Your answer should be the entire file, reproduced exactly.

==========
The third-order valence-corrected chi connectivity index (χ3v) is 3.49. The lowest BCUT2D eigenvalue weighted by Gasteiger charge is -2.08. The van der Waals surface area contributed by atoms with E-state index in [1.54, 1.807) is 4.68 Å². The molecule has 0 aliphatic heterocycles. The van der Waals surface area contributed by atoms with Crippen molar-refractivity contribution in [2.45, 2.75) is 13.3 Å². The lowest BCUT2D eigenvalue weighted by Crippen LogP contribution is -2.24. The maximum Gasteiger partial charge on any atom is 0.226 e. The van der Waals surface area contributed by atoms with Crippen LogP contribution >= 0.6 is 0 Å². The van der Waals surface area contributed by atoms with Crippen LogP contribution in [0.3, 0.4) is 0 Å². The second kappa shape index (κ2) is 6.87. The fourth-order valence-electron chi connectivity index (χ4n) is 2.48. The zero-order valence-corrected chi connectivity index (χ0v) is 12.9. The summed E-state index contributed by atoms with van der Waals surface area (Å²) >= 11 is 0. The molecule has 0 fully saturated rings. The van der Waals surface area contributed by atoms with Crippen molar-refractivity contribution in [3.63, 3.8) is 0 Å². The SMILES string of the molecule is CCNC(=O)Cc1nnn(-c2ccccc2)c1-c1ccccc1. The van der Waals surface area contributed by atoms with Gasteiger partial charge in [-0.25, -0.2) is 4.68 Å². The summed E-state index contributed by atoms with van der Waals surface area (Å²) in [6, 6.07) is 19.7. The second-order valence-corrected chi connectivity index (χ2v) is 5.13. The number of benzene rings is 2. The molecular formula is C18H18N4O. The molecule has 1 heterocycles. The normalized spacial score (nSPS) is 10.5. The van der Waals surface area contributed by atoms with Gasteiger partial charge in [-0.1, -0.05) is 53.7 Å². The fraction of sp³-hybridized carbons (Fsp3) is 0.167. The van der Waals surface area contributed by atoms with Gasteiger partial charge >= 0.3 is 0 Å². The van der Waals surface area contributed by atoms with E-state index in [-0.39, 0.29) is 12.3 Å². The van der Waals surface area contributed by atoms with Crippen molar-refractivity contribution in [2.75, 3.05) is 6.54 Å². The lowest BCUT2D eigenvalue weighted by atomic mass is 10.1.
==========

The third-order valence-corrected chi connectivity index (χ3v) is 3.49. The lowest BCUT2D eigenvalue weighted by Gasteiger charge is -2.08. The van der Waals surface area contributed by atoms with E-state index in [1.54, 1.807) is 4.68 Å². The molecule has 0 aliphatic heterocycles. The van der Waals surface area contributed by atoms with Crippen molar-refractivity contribution in [2.45, 2.75) is 13.3 Å². The lowest BCUT2D eigenvalue weighted by Crippen LogP contribution is -2.24. The maximum Gasteiger partial charge on any atom is 0.226 e. The van der Waals surface area contributed by atoms with Crippen LogP contribution >= 0.6 is 0 Å². The van der Waals surface area contributed by atoms with Crippen LogP contribution in [0.3, 0.4) is 0 Å². The second kappa shape index (κ2) is 6.87. The fourth-order valence-electron chi connectivity index (χ4n) is 2.48. The zero-order valence-corrected chi connectivity index (χ0v) is 12.9. The summed E-state index contributed by atoms with van der Waals surface area (Å²) >= 11 is 0. The molecule has 0 fully saturated rings. The van der Waals surface area contributed by atoms with Crippen molar-refractivity contribution in [3.63, 3.8) is 0 Å². The SMILES string of the molecule is CCNC(=O)Cc1nnn(-c2ccccc2)c1-c1ccccc1. The van der Waals surface area contributed by atoms with Gasteiger partial charge in [-0.25, -0.2) is 4.68 Å². The summed E-state index contributed by atoms with van der Waals surface area (Å²) in [6, 6.07) is 19.7. The second-order valence-corrected chi connectivity index (χ2v) is 5.13. The number of benzene rings is 2. The molecular formula is C18H18N4O. The molecule has 1 heterocycles. The normalized spacial score (nSPS) is 10.5. The van der Waals surface area contributed by atoms with Gasteiger partial charge in [-0.1, -0.05) is 53.7 Å². The fraction of sp³-hybridized carbons (Fsp3) is 0.167. The van der Waals surface area contributed by atoms with Gasteiger partial charge >= 0.3 is 0 Å². The van der Waals surface area contributed by atoms with E-state index in [-0.39, 0.29) is 12.3 Å². The van der Waals surface area contributed by atoms with Crippen molar-refractivity contribution in [2.75, 3.05) is 6.54 Å². The lowest BCUT2D eigenvalue weighted by atomic mass is 10.1.